Second, from the perspective of India’s external dependence, the external dependence of the Indian economy in 2020 is about 23.9%, and the downward trend is getting faster in the past few years. Although the Indian economy has developed faster in these years, however, from an overall perspective, India’s impact on the world economy is still very small.

  The rapid outbreak of this epidemic in India has had more of an economic impact on the country’s economy, while the impact from the spread of the epidemic across borders, or on the overall global trade repair, is likely to be more limited. Nevertheless, we still need to pay attention to the short-term supply and demand gap allocation opportunities in some industries.

  In terms of the impact of the outbreak on the country, the Indian economy has actually shrunk significantly last year due to the impact of the epidemic. The Indian economy is dominated by the service sector, and the outbreak will further depress the service sector, which has not yet recovered. In this year’s Indian government budget, fiscal expenditure for fiscal year 2021-2022 is Rs. 34.83 trillion, accounting for about 9.5% of GDP, which is significantly more than expected. To cope with the fiscal deficit, the Indian government plans to borrow 12 trillion rupees in FY 2021, higher than the previously budgeted 7.8 trillion rupees and close to a historical record. The re-emergence of the epidemic is undoubtedly adding to India’s already fragile economy.

  From the trade level, although India’s import and export amount accounts for only about 2% of the global proportion, the direct impact on the global trade level may be more limited. But for some specific industries, India still has a strong voice in the supply and demand chain of the global industry.

  First, the biotechnology sector: India’s life sciences industry is the largest and rapidly growing market in the Asia-Pacific region. Specifically, in terms of medical devices and equipment, India’s medical device sector ranks among the top 20 in the world; among the 20 biotechnology companies in India, only four are foreign companies. India is the third largest pharmaceutical country in the world, accounting for 8% of global drug production. In addition, India accounts for more than 45% of global demand for APIs. In terms of biotechnology, the Indian biotechnology sector is the third largest market in the Asia-Pacific region, which means that the continued spread of the epidemic in India is expected to usher in opportunities to repair the resilience of the performance of other global biotechnology, especially API companies.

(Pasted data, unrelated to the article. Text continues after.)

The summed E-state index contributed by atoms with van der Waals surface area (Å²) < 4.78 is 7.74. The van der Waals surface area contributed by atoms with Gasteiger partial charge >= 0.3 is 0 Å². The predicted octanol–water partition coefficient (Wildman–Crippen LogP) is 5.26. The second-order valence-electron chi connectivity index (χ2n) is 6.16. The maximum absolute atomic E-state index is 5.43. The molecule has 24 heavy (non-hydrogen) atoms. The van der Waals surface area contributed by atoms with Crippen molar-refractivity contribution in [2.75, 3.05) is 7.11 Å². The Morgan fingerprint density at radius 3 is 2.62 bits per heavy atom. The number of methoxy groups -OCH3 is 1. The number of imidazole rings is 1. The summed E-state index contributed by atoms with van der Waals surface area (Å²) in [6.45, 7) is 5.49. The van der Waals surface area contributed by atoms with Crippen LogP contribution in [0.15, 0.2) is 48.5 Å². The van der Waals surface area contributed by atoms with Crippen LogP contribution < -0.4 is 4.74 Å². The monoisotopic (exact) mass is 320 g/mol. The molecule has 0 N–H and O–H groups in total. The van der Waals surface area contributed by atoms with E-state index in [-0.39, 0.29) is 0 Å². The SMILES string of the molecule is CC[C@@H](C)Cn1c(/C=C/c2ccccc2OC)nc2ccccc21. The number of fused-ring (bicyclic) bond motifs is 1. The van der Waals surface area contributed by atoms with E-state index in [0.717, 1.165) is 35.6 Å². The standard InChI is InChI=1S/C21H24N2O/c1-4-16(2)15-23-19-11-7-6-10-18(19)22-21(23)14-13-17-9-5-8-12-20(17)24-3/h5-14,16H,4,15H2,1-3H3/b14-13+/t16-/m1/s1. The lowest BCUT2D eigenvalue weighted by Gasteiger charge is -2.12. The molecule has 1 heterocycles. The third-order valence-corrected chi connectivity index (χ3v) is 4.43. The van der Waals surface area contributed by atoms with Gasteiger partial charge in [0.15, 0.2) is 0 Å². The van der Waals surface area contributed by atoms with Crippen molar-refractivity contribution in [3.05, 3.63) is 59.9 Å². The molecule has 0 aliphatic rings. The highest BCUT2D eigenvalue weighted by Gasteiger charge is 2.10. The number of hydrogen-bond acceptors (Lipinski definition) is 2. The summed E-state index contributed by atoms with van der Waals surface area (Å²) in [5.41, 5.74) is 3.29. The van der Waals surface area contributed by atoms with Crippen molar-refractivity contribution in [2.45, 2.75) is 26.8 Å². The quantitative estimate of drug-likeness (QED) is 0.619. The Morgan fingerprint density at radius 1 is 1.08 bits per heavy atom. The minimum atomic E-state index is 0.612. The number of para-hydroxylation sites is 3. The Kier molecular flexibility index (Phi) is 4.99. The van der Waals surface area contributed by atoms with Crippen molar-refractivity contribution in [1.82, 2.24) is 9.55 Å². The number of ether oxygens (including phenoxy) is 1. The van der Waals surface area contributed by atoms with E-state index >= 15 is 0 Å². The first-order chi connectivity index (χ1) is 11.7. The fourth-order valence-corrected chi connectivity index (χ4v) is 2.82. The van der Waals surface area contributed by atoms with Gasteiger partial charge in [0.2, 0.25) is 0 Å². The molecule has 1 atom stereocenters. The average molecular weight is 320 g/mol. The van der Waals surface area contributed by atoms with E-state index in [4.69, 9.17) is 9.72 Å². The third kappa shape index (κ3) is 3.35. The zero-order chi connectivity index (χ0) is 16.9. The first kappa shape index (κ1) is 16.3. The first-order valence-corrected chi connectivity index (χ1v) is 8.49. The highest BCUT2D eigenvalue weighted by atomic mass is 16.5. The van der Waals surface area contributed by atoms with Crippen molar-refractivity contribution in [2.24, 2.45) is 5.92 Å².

Second, the automotive sector: India is the world’s largest consumer of motorcycles, the fourth largest passenger car market, the seventh largest producer of commercial vehicles, currently, the Indian passenger car market is dominated by Japanese manufacturers, including Suzuki’s market share of 51%. This also means that the continued spread of the epidemic in India is likely to drag down the recovery of the performance of the relevant multinational automotive companies this year.

  Third, the field of minerals: minerals / fuel products, precious metals and products are India’s main exports to the global commodities. Among them, in the field of minerals and mica production in the world’s first, especially in the field of high-quality white mica, almost reached the “global monopoly” degree. This means that the continued spread of the epidemic in India is likely to provide a better window of price increases for related resource products.

  Fourth, the field of textiles: India is one of the world’s major sources of cotton, jute, production also ranks among the world’s top. This means that the continued spread of the epidemic will not only affect the actual production of related agricultural products this year and will also make last year’s order transfer phenomenon is expected to persist.


  Global economic impact of the Indian epidemic

  As the Indian epidemic is now fully recognized by the market, and the number of new infections of more than 400,000 per day means that its spread to neighboring countries and even to the world is somehow inevitable, the most important thing to focus on is the characteristics of its global spread compared to the Indian epidemic itself.

  For developed countries such as the United States and the United Kingdom, which have achieved better epidemic prevention, the spread of the epidemic in developing countries such as India will not change its current trend of rapid downward movement of the epidemic and full economic recovery, due to the MRI-based vaccines inoculated in the above countries, at least for the time being, for all types of mutated viruses.